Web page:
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Hallie Quinn Brown: Harlem Renaissance Figure

Known for: popular lecturer and dramatic elocutionist, role in Harlem Renaissance, preservation of Frederick Douglass home; African American educator

Dates: March 10, 1845?/1850?/1855? - September 16, 1949

Occupation: educator, lecturer, club woman, reformer (civil rights, womens rights, temperance)

Hallie Browns parents were former slaves who married about 1840. Her father, who bought his freedom and that of family members, was the son of a Scottish plantation owner and her African American overseer; her mother was the granddaughter of a white planter who had fought in the Revolutionary War, and she was freed by this grandfather.

Hallie Browns birth date is uncertain. It is given as early as 1845 and as late as 1855. Hallie Brown grew up in Pittsburgh, Pennsylvania, and Chatham, Ontario.

She graduated from Wilberforce University in Ohio and taught in schools in Mississippi and South Carolina. In 1885 she became dean of Allen University in South Carolina and studied at the Chautauqua Lecture School. She taught public school in Dayton, Ohio, for four years, and then was appointed lady principal (dean of women) of Tuskegee Institute, Alabama, working with Booker T. Washington.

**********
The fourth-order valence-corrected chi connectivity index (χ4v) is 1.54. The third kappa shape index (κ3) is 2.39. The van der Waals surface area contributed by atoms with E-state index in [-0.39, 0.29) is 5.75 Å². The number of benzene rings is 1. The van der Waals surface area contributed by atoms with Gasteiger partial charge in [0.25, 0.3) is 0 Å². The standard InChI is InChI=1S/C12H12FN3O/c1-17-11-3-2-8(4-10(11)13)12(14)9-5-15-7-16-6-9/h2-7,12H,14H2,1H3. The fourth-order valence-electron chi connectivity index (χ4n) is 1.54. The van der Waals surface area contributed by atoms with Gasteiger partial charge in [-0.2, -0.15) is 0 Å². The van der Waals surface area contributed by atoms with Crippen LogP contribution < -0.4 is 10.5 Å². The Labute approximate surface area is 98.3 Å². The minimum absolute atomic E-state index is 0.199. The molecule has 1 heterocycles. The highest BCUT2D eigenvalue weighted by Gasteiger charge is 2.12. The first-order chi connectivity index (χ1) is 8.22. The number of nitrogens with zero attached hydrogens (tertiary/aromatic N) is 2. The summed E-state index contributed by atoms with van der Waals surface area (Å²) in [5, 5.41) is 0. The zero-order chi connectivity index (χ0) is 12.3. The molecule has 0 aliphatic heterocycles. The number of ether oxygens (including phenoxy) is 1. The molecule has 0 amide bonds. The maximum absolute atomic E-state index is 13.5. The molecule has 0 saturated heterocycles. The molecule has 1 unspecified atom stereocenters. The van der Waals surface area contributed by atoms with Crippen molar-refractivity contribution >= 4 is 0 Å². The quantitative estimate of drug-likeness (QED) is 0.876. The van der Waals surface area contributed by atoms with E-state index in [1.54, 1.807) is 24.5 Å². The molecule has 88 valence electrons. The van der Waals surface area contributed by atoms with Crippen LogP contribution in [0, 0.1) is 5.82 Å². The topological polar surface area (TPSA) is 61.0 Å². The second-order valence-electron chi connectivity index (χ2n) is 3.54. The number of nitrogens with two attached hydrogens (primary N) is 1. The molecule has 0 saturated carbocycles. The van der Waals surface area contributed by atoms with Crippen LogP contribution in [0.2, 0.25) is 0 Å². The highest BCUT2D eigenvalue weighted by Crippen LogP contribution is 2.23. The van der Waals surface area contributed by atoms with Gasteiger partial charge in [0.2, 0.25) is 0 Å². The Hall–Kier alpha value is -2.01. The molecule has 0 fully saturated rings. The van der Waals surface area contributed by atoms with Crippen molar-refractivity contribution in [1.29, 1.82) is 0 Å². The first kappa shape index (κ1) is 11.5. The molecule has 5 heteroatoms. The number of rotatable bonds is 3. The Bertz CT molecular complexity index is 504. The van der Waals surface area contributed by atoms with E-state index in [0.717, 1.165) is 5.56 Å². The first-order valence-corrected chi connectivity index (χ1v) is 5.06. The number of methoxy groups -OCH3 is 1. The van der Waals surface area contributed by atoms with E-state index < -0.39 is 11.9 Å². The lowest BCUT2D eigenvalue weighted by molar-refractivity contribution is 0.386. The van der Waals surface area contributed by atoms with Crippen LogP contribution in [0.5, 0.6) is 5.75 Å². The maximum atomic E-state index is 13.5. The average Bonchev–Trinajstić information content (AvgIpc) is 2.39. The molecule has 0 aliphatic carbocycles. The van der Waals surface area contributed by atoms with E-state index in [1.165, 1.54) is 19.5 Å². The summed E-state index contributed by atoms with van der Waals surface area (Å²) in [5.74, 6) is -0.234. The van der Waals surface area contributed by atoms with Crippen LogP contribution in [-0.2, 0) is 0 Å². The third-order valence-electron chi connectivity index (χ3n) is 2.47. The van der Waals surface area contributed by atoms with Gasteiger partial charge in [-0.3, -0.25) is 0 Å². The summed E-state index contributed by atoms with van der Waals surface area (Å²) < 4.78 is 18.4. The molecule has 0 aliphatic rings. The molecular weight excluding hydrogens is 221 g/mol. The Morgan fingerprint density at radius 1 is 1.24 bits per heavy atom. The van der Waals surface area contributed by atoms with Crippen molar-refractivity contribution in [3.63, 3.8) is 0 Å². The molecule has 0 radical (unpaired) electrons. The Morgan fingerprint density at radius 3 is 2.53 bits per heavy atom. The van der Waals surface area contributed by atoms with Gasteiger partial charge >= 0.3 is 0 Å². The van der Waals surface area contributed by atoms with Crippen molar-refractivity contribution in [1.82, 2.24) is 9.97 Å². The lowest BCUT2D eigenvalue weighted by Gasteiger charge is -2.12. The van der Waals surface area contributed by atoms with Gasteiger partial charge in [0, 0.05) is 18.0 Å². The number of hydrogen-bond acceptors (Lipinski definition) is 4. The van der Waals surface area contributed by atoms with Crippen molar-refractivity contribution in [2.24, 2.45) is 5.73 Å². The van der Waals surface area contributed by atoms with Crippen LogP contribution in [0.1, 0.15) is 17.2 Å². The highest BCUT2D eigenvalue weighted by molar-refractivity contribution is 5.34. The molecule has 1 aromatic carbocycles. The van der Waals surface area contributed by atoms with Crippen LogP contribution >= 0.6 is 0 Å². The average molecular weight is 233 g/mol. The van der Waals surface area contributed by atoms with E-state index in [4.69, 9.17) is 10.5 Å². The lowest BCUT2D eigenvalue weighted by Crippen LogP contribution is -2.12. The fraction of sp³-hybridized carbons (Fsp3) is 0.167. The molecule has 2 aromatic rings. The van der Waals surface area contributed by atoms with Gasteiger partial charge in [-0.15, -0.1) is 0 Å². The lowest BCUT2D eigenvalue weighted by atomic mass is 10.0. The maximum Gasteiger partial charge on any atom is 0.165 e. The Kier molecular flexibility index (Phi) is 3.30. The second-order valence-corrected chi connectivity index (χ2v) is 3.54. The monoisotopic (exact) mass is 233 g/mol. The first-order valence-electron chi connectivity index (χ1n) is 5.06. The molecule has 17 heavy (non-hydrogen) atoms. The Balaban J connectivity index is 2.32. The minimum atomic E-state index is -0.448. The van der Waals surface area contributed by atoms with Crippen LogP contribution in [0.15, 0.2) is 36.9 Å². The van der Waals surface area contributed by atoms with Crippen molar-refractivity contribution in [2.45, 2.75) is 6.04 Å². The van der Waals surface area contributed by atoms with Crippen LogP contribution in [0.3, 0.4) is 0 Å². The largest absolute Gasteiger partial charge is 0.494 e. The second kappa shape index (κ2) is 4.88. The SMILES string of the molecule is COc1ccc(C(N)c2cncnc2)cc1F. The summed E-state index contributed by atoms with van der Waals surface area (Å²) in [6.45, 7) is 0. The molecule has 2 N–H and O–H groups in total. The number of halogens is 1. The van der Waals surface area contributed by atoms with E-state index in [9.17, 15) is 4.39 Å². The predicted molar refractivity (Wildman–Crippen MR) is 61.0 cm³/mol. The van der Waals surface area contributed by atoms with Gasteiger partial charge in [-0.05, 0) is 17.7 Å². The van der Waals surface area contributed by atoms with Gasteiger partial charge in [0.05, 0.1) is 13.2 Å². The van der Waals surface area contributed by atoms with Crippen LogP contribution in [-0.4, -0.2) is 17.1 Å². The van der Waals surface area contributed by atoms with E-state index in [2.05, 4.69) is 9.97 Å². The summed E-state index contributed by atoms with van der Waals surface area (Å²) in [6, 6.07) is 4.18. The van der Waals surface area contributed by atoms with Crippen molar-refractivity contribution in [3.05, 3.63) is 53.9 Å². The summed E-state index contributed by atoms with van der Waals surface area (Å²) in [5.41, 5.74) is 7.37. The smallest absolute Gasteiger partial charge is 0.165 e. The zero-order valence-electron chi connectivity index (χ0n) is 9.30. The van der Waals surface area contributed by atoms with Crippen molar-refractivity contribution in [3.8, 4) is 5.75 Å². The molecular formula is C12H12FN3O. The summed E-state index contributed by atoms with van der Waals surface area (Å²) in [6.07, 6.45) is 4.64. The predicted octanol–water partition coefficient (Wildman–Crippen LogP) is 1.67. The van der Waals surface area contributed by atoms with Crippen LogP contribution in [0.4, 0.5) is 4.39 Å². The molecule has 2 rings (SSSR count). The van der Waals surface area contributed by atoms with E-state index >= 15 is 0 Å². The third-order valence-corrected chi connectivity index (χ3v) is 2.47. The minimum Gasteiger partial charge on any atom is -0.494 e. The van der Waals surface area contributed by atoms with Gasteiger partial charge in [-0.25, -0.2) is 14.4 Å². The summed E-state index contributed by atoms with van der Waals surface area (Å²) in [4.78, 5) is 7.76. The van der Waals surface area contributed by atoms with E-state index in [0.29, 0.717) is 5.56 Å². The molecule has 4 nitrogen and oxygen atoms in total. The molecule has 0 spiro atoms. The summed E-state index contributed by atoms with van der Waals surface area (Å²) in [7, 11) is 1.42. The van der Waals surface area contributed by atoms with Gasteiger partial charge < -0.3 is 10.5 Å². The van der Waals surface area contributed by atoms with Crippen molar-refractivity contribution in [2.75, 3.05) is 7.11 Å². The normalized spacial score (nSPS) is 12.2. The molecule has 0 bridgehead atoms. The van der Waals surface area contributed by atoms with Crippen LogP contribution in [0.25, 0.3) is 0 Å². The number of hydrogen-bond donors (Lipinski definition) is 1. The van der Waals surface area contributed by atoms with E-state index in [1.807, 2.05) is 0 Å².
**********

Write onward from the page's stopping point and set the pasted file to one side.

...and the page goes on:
From 1893 to 1903, Hallie Brown served as professor of elocution at Wilberforce University, though on a limited basis as she lectured and organized, traveling frequently. She helped promote the Colored Womans League which became part of the National Association of Colored Women. In Great Britain, where she spoke to popular acclaim on African American life, she made several appearances before Queen Victoria, including tea with the Queen in July 1889.

Hallie Brown also spoke for temperance groups. She took up the cause of woman suffrage and spoke on the topic of full citizenship for women as well as civil rights for black Americans. She represented the United States at the International Congress of Women, meeting in London in 1899. In 1925 she protested segregation of the Washington (DC) Auditorium being used for the All-American Musical

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